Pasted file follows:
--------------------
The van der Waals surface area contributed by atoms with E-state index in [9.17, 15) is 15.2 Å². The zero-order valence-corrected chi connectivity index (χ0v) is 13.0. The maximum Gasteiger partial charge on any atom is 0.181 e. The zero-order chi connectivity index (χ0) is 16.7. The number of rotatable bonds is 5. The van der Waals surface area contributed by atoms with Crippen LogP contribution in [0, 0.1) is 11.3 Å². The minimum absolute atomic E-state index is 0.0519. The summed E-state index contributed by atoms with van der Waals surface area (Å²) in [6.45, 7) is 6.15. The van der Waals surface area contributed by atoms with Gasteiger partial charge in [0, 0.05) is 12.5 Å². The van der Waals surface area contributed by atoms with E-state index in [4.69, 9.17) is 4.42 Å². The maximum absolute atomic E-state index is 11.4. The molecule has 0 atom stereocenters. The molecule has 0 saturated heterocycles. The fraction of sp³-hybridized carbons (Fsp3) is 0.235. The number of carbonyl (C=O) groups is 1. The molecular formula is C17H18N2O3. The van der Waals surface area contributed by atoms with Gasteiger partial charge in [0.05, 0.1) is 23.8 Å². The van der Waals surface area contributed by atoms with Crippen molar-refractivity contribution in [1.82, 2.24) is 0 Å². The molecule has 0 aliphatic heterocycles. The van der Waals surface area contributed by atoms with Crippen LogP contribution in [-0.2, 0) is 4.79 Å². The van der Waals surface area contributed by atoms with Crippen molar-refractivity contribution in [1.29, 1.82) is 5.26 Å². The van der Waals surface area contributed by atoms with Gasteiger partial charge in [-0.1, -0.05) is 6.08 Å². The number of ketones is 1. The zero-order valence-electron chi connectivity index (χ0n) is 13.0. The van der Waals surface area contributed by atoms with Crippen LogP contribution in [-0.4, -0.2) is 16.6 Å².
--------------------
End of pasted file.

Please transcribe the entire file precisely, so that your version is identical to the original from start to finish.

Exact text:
The van der Waals surface area contributed by atoms with E-state index in [9.17, 15) is 15.2 Å². The zero-order valence-corrected chi connectivity index (χ0v) is 13.0. The maximum Gasteiger partial charge on any atom is 0.181 e. The zero-order chi connectivity index (χ0) is 16.7. The number of rotatable bonds is 5. The van der Waals surface area contributed by atoms with Crippen LogP contribution in [0, 0.1) is 11.3 Å². The minimum absolute atomic E-state index is 0.0519. The summed E-state index contributed by atoms with van der Waals surface area (Å²) in [6.45, 7) is 6.15. The van der Waals surface area contributed by atoms with Gasteiger partial charge in [0, 0.05) is 12.5 Å². The van der Waals surface area contributed by atoms with E-state index in [4.69, 9.17) is 4.42 Å². The maximum absolute atomic E-state index is 11.4. The molecule has 0 atom stereocenters. The molecule has 0 saturated heterocycles. The fraction of sp³-hybridized carbons (Fsp3) is 0.235. The number of carbonyl (C=O) groups is 1. The molecular formula is C17H18N2O3. The van der Waals surface area contributed by atoms with Gasteiger partial charge in [0.05, 0.1) is 23.8 Å². The van der Waals surface area contributed by atoms with Crippen molar-refractivity contribution in [1.82, 2.24) is 0 Å². The molecule has 0 aliphatic heterocycles. The van der Waals surface area contributed by atoms with Crippen LogP contribution in [-0.2, 0) is 4.79 Å². The van der Waals surface area contributed by atoms with Crippen molar-refractivity contribution in [1.29, 1.82) is 5.26 Å². The van der Waals surface area contributed by atoms with Gasteiger partial charge in [-0.1, -0.05) is 6.08 Å². The number of ketones is 1. The zero-order valence-electron chi connectivity index (χ0n) is 13.0. The van der Waals surface area contributed by atoms with Crippen LogP contribution in [-0.4, -0.2) is 16.6 Å².